Dental Implant Fatigue Testing per FDA Guidelines

0 1
Dental Implant Fatigue Testing per FDA Guidelines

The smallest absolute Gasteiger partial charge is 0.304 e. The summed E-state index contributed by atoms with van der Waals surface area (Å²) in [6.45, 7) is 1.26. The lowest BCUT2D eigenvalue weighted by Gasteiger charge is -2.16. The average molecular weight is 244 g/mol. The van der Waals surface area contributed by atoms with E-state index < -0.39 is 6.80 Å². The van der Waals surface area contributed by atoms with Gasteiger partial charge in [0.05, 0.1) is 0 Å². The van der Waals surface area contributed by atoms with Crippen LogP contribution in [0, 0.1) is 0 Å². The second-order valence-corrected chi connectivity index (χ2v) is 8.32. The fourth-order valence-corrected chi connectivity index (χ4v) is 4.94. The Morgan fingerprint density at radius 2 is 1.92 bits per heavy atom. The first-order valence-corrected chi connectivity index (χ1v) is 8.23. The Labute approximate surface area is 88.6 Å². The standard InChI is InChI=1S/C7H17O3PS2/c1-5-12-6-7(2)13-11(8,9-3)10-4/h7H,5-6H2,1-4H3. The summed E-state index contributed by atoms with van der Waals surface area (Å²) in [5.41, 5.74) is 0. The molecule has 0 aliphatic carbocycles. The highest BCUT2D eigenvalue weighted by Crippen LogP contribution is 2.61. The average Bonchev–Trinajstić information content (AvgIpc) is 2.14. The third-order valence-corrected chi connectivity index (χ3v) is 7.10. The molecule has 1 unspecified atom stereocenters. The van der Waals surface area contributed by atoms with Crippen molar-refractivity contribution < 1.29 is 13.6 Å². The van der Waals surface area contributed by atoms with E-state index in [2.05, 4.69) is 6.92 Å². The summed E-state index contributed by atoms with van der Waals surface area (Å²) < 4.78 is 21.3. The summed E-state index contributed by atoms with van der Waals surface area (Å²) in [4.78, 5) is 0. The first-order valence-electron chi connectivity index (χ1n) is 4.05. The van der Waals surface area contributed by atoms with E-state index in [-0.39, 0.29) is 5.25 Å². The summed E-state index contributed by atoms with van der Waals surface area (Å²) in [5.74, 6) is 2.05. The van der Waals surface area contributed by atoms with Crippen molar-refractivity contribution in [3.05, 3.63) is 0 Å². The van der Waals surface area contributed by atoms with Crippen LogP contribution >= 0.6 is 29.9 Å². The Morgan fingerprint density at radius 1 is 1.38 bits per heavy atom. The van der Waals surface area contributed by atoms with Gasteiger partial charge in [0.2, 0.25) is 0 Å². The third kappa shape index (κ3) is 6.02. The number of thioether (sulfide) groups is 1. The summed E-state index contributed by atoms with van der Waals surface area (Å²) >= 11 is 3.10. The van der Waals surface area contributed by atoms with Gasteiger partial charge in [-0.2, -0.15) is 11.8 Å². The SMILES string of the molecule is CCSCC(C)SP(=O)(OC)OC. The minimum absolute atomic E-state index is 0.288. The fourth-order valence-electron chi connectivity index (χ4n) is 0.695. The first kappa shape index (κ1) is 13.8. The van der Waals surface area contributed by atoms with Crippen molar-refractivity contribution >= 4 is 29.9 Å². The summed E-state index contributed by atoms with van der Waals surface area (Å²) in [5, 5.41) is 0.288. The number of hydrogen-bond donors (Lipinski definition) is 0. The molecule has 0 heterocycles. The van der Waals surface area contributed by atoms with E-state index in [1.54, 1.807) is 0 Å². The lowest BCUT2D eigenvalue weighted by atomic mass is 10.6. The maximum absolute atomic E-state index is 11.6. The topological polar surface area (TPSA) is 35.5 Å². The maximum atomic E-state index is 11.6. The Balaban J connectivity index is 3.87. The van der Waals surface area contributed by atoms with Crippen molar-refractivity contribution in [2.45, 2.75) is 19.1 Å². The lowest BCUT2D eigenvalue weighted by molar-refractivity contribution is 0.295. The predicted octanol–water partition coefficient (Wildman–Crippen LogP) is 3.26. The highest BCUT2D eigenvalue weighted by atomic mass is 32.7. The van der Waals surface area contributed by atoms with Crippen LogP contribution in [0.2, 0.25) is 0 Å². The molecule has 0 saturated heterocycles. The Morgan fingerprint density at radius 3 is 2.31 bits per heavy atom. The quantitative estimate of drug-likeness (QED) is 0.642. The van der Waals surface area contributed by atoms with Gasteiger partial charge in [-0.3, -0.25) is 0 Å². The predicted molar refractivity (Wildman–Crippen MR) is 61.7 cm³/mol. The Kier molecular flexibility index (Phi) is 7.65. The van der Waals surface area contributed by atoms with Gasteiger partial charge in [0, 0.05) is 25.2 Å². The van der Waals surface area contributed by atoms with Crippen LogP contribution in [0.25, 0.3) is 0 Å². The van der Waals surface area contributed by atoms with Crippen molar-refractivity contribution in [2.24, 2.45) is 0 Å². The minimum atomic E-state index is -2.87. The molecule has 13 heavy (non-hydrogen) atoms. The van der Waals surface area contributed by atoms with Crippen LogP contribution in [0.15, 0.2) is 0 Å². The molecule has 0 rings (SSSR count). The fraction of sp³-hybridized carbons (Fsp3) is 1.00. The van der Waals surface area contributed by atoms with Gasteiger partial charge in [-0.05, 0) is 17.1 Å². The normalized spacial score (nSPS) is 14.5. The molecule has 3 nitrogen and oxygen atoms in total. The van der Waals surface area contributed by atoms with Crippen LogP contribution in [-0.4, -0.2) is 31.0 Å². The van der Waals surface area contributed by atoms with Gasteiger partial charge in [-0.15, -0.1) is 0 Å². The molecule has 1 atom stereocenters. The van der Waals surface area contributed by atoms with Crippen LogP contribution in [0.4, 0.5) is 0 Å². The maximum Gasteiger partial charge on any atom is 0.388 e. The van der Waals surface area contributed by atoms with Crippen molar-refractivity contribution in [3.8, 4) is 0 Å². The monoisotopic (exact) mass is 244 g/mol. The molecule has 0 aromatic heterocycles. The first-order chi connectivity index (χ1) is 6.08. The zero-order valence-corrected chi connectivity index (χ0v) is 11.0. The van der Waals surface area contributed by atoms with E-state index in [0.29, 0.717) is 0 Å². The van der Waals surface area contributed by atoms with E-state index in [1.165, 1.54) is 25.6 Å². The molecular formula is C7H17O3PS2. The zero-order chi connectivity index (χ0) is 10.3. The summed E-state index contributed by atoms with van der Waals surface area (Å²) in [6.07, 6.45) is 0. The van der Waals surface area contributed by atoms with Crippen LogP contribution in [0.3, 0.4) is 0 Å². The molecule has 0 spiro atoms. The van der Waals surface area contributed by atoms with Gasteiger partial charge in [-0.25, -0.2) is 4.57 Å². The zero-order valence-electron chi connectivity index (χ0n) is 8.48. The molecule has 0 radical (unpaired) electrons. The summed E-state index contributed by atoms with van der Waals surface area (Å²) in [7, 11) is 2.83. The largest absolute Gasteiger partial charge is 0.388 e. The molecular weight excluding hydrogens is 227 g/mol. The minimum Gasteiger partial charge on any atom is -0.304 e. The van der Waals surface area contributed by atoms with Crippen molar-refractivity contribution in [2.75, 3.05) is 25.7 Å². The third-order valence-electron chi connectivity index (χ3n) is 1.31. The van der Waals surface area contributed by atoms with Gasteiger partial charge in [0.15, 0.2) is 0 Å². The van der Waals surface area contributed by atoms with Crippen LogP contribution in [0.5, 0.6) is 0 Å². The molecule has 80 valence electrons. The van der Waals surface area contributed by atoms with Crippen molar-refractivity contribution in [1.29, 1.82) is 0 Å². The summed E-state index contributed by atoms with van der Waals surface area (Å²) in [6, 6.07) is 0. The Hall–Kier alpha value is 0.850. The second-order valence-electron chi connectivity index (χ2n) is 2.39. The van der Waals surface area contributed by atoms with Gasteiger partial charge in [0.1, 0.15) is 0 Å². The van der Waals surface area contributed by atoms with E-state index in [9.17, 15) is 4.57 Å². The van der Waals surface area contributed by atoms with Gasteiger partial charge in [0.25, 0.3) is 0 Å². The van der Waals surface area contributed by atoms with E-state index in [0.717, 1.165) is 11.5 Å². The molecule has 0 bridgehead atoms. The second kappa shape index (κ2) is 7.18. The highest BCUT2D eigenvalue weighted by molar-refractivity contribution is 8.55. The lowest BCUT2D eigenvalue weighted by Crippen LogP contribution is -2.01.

Introducing a new dental implant design to market is a daunting task with an impressive reward. Dental implants are rising in popularity as the Baby Boomer generation turns to research advances in the dental field. Although the market begs for innovation, researchers must consider many challenges in the face of market approval. Constrained by deadlines and budgets, you must prove your design and develop your product. The regulatory aspects are challenging and consume time and resources. Typically mechanical static and fatigue tests are not only required of your device but of predicate devices as well. Mechanical tests may be helpful during the research and development phase and are needed to meet regulatory submission requirements of your 510K. The FDA does not require a 510K planning meeting or even dialogue. That said, we recommend you contact the FDA early in your process to understand their view of expectations. It is a wise choice to pursue a meeting of minds to maximize the chance of succeeding through the FDA on the first try. Contact us as soon as topic of testing arises – we offer experienced application engineering support at no charge. Testing for all types of implants TestResources can assist with testing a variety of dental implants according to the FDA’s guidelines. Currently, the most popular variety is the root-form endosseous dental implant device. They are characterized by four geometrically distinct types: basket, screw, solid cylinder, and hollow cylinder. The root-form endosseous dental implant device refers to the fixture that is surgically implanted into the patient’s bone. That device is surgically placed in the bone of the upper or lower jaw arches to provide support for prosthetic devices, such as an artificial tooth, in order to restore the patient’s chewing function. The endosseous dental implant abutment device is used with the root-form endosseous dental implant to aid in prosthetic rehabilitation. The implant has boomed in popularity due to the secure and stable nature through osseointegration with the bone. After the root-form endosseous dental implant is surgically placed and has healed, the endosseous dental implant abutment device is permanently attached to it in a second surgical procedure. The endosseous dental implant abutment extends above the gum, i.e., it is the transgingival component, which serves as the support for the artificial tooth or other prosthetic. However, if the endosseous dental implant includes an integral transgingival component, it does not need to be used with an abutment. Fatigue testing solutions The FDA recommends that you conduct fatigue testing for devices that: consist of angled abutments; are implant or abutment designs that are significantly different from predicate devices; or have design features or technological characteristics that have not been previously cleared for market. Although there is no mention in the FDA Guidelines regarding testing per ISO 14801, a review of that test method is encouraged. The FDA recommends that you test the finished device or components that have undergone the same manufacturing processes as a finished device. You should explain how the properties of your device show adequate device performance. Some implants do not use a separate abutment component. However, for those that do, the FDA recommends that you test the assembled implant/abutment system. The FDA advises to set up testing to ensure that the implant or implant/abutment system is subjected to both compressive and shear (lateral) forces, with no lateral constraint occurring. Testing conditions should mimic actual intraoral use as much as possible. The FDA also recommends that you perform testing of angled abutments at the greatest angulation intended (i.e., the worst case scenario). Abutment angulation greater than 30 degrees should be supported by clinical data. The test setup should clamp the implant so that the implant’s long axis makes a 30 degrees angle with the loading direction of the testing machine, unless you are testing an angled abutment of greater than 20 degrees. For angled abutments, the test setup should leave at least 10 degrees of the angulation uncorrected (i.e., a 30 degrees abutment should be tested with the implants long axis at 40 degrees and a 25 degrees abutment should be tested with the implants long axis at 35 degrees). The implant should be supported 3mm below the anticipated crestal bone level, simulating 3mm of bone resorption. For endosseous dental implants that include materials in which corrosion fatigue has been reported or is expected to occur, or for systems that include polymeric components, the FDA recommends that you perform fatigue testing in water, in normal saline or in a physiological medium at 37C, at 2 Hz test frequency. You should determine the maximum load (endurance limit) your device can withstand for 2,000,000 cycles. For all other systems, it may be appropriate to perform the test in air at 20 degrees C, at test speeds of 3 to15hz frequency for 5,000,000 cycles. The FDA suggests that you begin testing at a load of approximately 80% of the static failure load of your device system and decrease the load until the endurance limit is reached. The FDA recommends that you test two (preferably three) specimens to failure at each load, and three specimens at the endurance limit. If any of the specimens fail at the expected endurance limit, The FDA recommends that you reduce the load and repeat the tests until a load is reached at which preferably three specimens reach the required number of cycles (2,000,000 or 5,000,000, depending on the test medium). The FDA recommends that you test 4 or more loads and 12 or more specimens. The FDA also suggests that you identify the critical failure point and the location of failure initiation on the device component that fails. Failure is defined as material yielding, deformation, or fracture. The FDA recommends that you compare testing results observed for the claimed predicate device(s). You should include a graph of the load versus number of cycles curve along with testing results and data presented in tabular form. You may use an alternate approach to the load versus number of cycles curve. This may allow the use of fewer samples. One approach is to select a load that is 10% below the static failure load of the device system. The FDA recommends testing 5 or more samples at the selected load. All samples should withstand 5 million cycles. If any samples fail, The FDA recommends that you test 5 additional samples at a slightly lower load. If you use this alternate approach, The FDA recommends that you perform the testing in a simulated physiological solution as described above unless the materials are not subject to corrosion fatigue and there are no plastic components. Tensile, Shear and Bend Static Test Requirements for Metallic Coatings The FDA indicates that you should also test the static tensile and shear bonding strengths between the coating and the implant surface. They recommend the following standards, where appropriate to your device’s composition: ASTM F1160-98 Shear and Bending Fatigue Testing of Calcium Phosphate and Metallic Medical Coatings ASTM F1147-99 Tension Testing of Calcium Phosphate and Metal Coatings ASTM F1501-95 Tension Testing of Calcium Phosphate Coatings ASTM F1658-95 Shear Testing of Calcium Phosphate (replaced with ASTM F1044) ASTM F1659-95 Bending and Shear Testing of Calcium Phosphate Coatings on Solid Metallic Substrates (replaced with ASTM F1160) The FDA also recommends that you include static tensile and shear bonding strengths of the coating to the implant. They recommend the following standards, where appropriate to your device’s composition: ASTM F1044-95 Shear Testing of Porous Metal Coatings ASTM F1147-99 Tension Testing of Calcium Phosphate and Metal Coatings ASTM F1160-98 Shear and Bending Fatigue Testing of Calcium Phosphate and Metallic Medical Coatings ASTM F1580-95 Titanium and Titanium-6% Aluminum-4% Vanadium Alloy Powders for Coating Surgical Navigating standards TestResources can help you navigate the standard hurtles. Our application engineers are available for free consultation about the complexities of testing. Call an engineer today. The above information is intended to increase awareness of mechanical testing guidelines set by the FDA. In no way does performance to these recommendations or testing standards guarantee market placement